c) This strict division does not exist in America. Attorneys are allowed to practice both in and out of court. However, since these are quite different activities and also requirements, not all attorneys do both. I would rather say that litigation - and even more appeals (Appellate Law) - can be called a specialty, more so than here in Germany. At least in larger law firms, there is a litigation department and correspondingly litigation lawyers or litigators. These are lawyers who work primarily or exclusively in litigation.
Accordingly, it is quite common that some American lawyers hardly ever appear in court. Litigating in court in the U.S. is a thing of its own. You are probably familiar with it from movies. Some of the trial lawyers put on quite a show there. Especially when they are acting in front of a jury. A certain theatricality is definitely part of it. That's not everyone's thing, and not everyone can do it; it's something the litigation specialist does. This does not mean that there are not a large number of lawyers in the U.S. who do both consulting and litigation.
Litigation in Germany is much more matter of fact, particularly in civil cases. You argue in writing when you submit your briefs to the court. And there will be no jury to impress, just a (more or less) seasoned judge who has seen it all. …
5. Do German and American lawyers have to undergo continuing legal education (CLE)?
a) In Germany, as mentioned above, there is a continuing legal education requirement (only) for specialist attorneys. 15 hours per year per specialist area. Does this also exist in the USA?
b) Well, I can only speak for the state of New York, where I am also admitted to the bar. There, you have to certify every two years that you have completed at least 24 hours of Continuing Legal Education (CLE), unless one of the exemptions applies.
How does an American lawyer provide this proof of continuing education? As a German specialist lawyer, you have to provide the bar association with specific proof of which continuing education course you have attended and when. The Americans save themselves this effort. There, it is sufficient if the lawyer confirms in his two-year return that he has completed the required number of continuing education hours. As far as I can tell, this is not checked at all.
6. Are all (American) lawyers rich?
a) A fee schedule like our RVG (Rechtsanwaltsvergütungsgesetz) does not exist in the USA. As a rule, fees are charged according to time spent (billable hours), sometimes also on a contingency basis.
In Germany, there is the option of statutory fees (RVG) and fee agreements. Business law firms usually charge by the hour, with rates ranging from € 150 to € 1.000 plus VAT. In court cases (litigation), you must not charge less than the statutory minimum, which depends on the amount in controversy (Streitwert).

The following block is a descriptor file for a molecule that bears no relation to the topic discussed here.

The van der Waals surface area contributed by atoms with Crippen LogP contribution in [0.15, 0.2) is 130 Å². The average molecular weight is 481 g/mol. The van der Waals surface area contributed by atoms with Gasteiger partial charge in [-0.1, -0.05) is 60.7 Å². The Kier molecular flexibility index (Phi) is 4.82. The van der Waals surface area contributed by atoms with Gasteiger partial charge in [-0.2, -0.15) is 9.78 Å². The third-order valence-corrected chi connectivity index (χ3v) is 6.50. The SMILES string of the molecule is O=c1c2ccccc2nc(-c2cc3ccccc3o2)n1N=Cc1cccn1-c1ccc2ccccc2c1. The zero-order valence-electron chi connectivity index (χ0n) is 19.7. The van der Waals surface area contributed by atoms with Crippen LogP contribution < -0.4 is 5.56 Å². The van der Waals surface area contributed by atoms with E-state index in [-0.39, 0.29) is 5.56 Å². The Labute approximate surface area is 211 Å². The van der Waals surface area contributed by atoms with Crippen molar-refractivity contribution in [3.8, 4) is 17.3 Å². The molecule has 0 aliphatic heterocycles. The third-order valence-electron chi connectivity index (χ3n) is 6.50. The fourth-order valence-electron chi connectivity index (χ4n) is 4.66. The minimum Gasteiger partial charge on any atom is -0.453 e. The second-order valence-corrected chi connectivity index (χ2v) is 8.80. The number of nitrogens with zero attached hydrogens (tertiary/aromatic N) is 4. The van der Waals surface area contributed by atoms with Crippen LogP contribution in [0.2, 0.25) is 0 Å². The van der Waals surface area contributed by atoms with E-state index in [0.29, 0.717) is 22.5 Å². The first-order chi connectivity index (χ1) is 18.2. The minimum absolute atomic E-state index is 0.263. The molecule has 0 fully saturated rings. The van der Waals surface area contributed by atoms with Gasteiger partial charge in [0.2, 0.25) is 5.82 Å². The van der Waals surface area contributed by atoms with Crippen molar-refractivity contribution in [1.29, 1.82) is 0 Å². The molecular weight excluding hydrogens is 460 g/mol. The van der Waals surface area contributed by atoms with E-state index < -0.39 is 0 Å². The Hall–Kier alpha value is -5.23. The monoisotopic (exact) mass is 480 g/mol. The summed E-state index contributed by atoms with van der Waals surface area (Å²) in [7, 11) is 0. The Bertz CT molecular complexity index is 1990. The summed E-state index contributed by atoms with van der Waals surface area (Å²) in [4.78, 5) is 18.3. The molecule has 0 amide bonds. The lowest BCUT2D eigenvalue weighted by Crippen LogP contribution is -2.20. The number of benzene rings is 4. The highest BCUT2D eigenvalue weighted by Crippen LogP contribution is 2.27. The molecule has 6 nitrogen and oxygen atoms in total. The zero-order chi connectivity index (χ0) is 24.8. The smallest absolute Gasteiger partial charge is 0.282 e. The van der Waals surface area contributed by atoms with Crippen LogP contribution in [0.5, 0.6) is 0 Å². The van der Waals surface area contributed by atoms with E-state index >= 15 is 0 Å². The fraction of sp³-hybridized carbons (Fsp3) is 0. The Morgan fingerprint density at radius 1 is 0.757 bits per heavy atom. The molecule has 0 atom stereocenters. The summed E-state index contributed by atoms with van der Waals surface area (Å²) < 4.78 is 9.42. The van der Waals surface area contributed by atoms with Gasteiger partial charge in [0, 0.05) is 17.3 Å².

Successful lawyers earn a lot of money, in both countries. You have probably heard that somewhere. In the US, hourly rates of $500 or a contingency fee of 30% of the recovered amount are not uncommon. Real „superstar lawyers“ earn even much more.
b) Such star lawyers are very popular and present in the media. If you remember the criminal proceedings against Michael Jackson (for child abuse) or the football player O. J. Simpson (murder), the respective defense attorneys were always very often in the news. You may still remember this defense lawyer's line to the jury: "If it doesn't fit you must acquit!" Meaning: If the (bloodstained) glove found at the crime scene does not fit the defendant, then you must acquit him. He was then acquitted. And the lawyer became famous with it.
In Germany, only the criminal lawyers might get some news coverage. And maybe those that represent well-known media people in invasion of privacy cases. (Other) civil law cases, on the other hand, are mostly unnoticed by the public.
c) But these media events are exceptional cases. The ordinary lawyer is not a celebrity even in the United States. And as is so often the case in the United States, there are huge differences among lawyers.
You know that Netflix series Better Call Saul? There's a somewhat down-and-out lawyer desperately trying to win clients. Or maybe you've seen how lawyers in the U.S. used to advertise excessively in the Yellow Pages looking for clients. At that time the term Ambulance Chasers was established. These are (unfortunate) colleagues who drive behind the ambulances in order to get a mandate from the parties involved in the accident while still at the scene. It's sad, really sad.
I would say that in Germany it has not come this far, yet. The statutory fees system somewhat guarantees every lawyer a rather decent income. And although law school is very popular, the number of lawyers is still lower that in the US, even compared to the population. But we are heading in a difficult direction with more and more lawyers, and legal tech taking away (repetitive) legal work from people in the legal profession.
d) Already now, there is a large number of lawyers in America who must "stay afloat" with rather aggressive advertising methods. Lawyers there advertise for clients by almost any means. Advertising in supermarkets and at bus stops, advertising on large posters and on house walls. Spectacular television spots dramatizing an accident, and intrusive radio ads. Take a drive through Las Vegas and turn on the radio. Practically every 15 minutes, some lawyer is offering his or her services. Immigration, personal injury, domestic violence ... - you name it. Including free hotline and so on.
Germany is heading in that direction, too, I would say. You can see ads for legal services on supermarket carts and on the subway. Some time ago when I was a student, this would have been unimaginable, incompatible with the reputation of a lawyer and prohibited by the code of conduct for attorneys. But times they are a-changing.
You can assume that these lawyers are not bathing in money, but have to stretch quite a bit to make a living. So you don't necessarily earn a golden nose, as we say in German, by practicing law, not in Germany and not in the USA. ...
Dr. Wolfgang Gottwald
Rechtsanwalt/Attorney at Law